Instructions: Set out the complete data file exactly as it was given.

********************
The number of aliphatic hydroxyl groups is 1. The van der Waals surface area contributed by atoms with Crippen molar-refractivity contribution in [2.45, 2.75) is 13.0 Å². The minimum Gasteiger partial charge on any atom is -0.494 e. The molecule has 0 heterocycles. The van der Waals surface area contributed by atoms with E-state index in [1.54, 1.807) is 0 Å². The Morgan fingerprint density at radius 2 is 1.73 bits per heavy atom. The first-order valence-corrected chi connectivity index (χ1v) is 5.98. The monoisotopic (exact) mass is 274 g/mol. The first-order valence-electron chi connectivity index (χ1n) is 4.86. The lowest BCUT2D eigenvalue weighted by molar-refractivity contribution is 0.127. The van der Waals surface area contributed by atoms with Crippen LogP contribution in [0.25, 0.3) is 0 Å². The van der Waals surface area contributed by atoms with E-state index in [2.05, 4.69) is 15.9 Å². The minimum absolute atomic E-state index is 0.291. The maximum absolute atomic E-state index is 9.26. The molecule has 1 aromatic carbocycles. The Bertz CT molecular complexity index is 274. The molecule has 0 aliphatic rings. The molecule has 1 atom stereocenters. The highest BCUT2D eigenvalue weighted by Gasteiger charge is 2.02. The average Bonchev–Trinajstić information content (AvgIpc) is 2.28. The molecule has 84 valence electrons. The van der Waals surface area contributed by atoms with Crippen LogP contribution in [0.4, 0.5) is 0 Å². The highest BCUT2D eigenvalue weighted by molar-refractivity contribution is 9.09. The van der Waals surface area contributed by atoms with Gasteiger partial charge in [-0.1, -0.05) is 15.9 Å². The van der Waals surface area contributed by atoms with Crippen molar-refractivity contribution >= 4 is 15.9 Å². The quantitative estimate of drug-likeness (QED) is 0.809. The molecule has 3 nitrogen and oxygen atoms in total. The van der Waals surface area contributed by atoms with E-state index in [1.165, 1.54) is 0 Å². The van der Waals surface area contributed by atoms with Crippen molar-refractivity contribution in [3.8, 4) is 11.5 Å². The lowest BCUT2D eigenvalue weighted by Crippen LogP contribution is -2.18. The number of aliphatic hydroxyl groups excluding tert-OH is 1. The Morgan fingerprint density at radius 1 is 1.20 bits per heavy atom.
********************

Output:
The number of aliphatic hydroxyl groups is 1. The van der Waals surface area contributed by atoms with Crippen molar-refractivity contribution in [2.45, 2.75) is 13.0 Å². The minimum Gasteiger partial charge on any atom is -0.494 e. The molecule has 0 heterocycles. The van der Waals surface area contributed by atoms with E-state index in [1.54, 1.807) is 0 Å². The Morgan fingerprint density at radius 2 is 1.73 bits per heavy atom. The first-order valence-corrected chi connectivity index (χ1v) is 5.98. The monoisotopic (exact) mass is 274 g/mol. The first-order valence-electron chi connectivity index (χ1n) is 4.86. The lowest BCUT2D eigenvalue weighted by molar-refractivity contribution is 0.127. The van der Waals surface area contributed by atoms with Crippen LogP contribution in [0.25, 0.3) is 0 Å². The van der Waals surface area contributed by atoms with E-state index in [2.05, 4.69) is 15.9 Å². The minimum absolute atomic E-state index is 0.291. The maximum absolute atomic E-state index is 9.26. The molecule has 1 aromatic carbocycles. The Bertz CT molecular complexity index is 274. The molecule has 0 aliphatic rings. The molecule has 1 atom stereocenters. The highest BCUT2D eigenvalue weighted by Gasteiger charge is 2.02. The average Bonchev–Trinajstić information content (AvgIpc) is 2.28. The molecule has 84 valence electrons. The van der Waals surface area contributed by atoms with Crippen LogP contribution in [0.4, 0.5) is 0 Å². The highest BCUT2D eigenvalue weighted by molar-refractivity contribution is 9.09. The van der Waals surface area contributed by atoms with Gasteiger partial charge in [-0.1, -0.05) is 15.9 Å². The van der Waals surface area contributed by atoms with Crippen molar-refractivity contribution >= 4 is 15.9 Å². The quantitative estimate of drug-likeness (QED) is 0.809. The molecule has 3 nitrogen and oxygen atoms in total. The van der Waals surface area contributed by atoms with E-state index in [1.165, 1.54) is 0 Å². The van der Waals surface area contributed by atoms with Crippen molar-refractivity contribution in [3.8, 4) is 11.5 Å². The lowest BCUT2D eigenvalue weighted by Crippen LogP contribution is -2.18. The number of aliphatic hydroxyl groups excluding tert-OH is 1. The Morgan fingerprint density at radius 1 is 1.20 bits per heavy atom.